Design of a randomized trial testing a multi-level weight-control intervention to reduce obesity and related health conditions in low-income workers

Richard I. Stein, Jaime R. Strickland, Rachel G. Tabak, Ann Marie Dale, Graham A. Colditz, Bradley A. Evanoff

Research output: Contribution to journalArticlepeer-review

4 Scopus citations

Abstract

Weight-control is a major public health focus for preventing multiple obesity-related health conditions. While clinic-based intensive lifestyle interventions are successful, low-socioeconomic-status (SES) populations, which have a higher burden of obesity, are difficult to reach; thus, the workplace offers a useful setting to target low-SES workers. The current paper presents the design of a study testing a workplace intervention aimed at low-SES employees. Partnering with a large healthcare system and affiliated university, this project will test an innovative multi-level intervention (“Working for You”) adapted from existing group- and individual-level intervention models to promote healthy weight among low-wage workers. The individual-level component is an interactive obesity treatment approach (iOTA) program that involves assessment of behavior risks, collaborative goal-setting with a health coach, and interactive SMS text-messages for ongoing support and self-monitoring. This mHealth intervention is embedded in the group-level component, a workplace participatory program that involves worker teams engaged in the design and implementation of interventions to change their workplace environments. These nested interventions are being tested in a group-randomized trial among 22 work groups (~1000 total workers, ~300 workers with obesity). The primary outcome will be program effects on weight at 2-year follow-up, compared to control, and the secondary outcomes will be effects on diet and physical activity; iOTA adherence, process measures, and work environment/support will also be examined. This pragmatic clinical trial will test scalable interventions that can be translated to other work settings to reduce obesity and related health risks among low-SES workers. Trial registration: ClinicalTrials.gov Identifier: NCT02934113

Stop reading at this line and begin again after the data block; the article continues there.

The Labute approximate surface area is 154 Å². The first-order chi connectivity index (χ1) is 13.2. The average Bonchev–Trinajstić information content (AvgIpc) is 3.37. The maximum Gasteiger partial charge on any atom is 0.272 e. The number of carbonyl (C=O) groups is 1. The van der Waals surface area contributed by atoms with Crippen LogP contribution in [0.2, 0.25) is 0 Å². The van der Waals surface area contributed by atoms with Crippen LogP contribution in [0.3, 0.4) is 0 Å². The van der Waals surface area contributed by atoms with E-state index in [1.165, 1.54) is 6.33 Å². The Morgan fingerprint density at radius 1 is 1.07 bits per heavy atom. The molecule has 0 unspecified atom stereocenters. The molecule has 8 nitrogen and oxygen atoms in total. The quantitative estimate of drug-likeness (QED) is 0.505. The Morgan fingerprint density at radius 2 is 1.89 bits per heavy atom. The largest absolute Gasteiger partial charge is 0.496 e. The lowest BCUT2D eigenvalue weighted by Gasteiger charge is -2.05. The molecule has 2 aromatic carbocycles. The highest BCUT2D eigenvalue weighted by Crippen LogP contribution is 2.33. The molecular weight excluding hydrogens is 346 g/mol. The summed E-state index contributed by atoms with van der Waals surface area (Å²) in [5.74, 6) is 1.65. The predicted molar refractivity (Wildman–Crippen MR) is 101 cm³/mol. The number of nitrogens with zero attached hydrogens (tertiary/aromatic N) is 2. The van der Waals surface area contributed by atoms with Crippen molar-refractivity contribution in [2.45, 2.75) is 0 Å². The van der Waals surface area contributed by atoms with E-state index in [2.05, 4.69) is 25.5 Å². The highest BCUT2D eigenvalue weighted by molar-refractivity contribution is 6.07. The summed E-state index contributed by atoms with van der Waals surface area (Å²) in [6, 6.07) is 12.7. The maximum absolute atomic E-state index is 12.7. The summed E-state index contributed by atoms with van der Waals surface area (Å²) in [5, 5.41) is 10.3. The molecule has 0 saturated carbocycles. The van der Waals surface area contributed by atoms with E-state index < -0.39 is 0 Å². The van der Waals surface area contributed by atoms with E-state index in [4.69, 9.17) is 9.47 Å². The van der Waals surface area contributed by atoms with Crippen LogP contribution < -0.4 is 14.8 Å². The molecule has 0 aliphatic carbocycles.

Original languageEnglish
Pages (from-to)89-97
Number of pages9
JournalContemporary Clinical Trials
Volume79
DOIs
StatePublished - Apr 2019

Keywords

  • Nutrition
  • Obesity
  • Participatory interventions
  • Physical activity
  • Workplace health
  • mHealth

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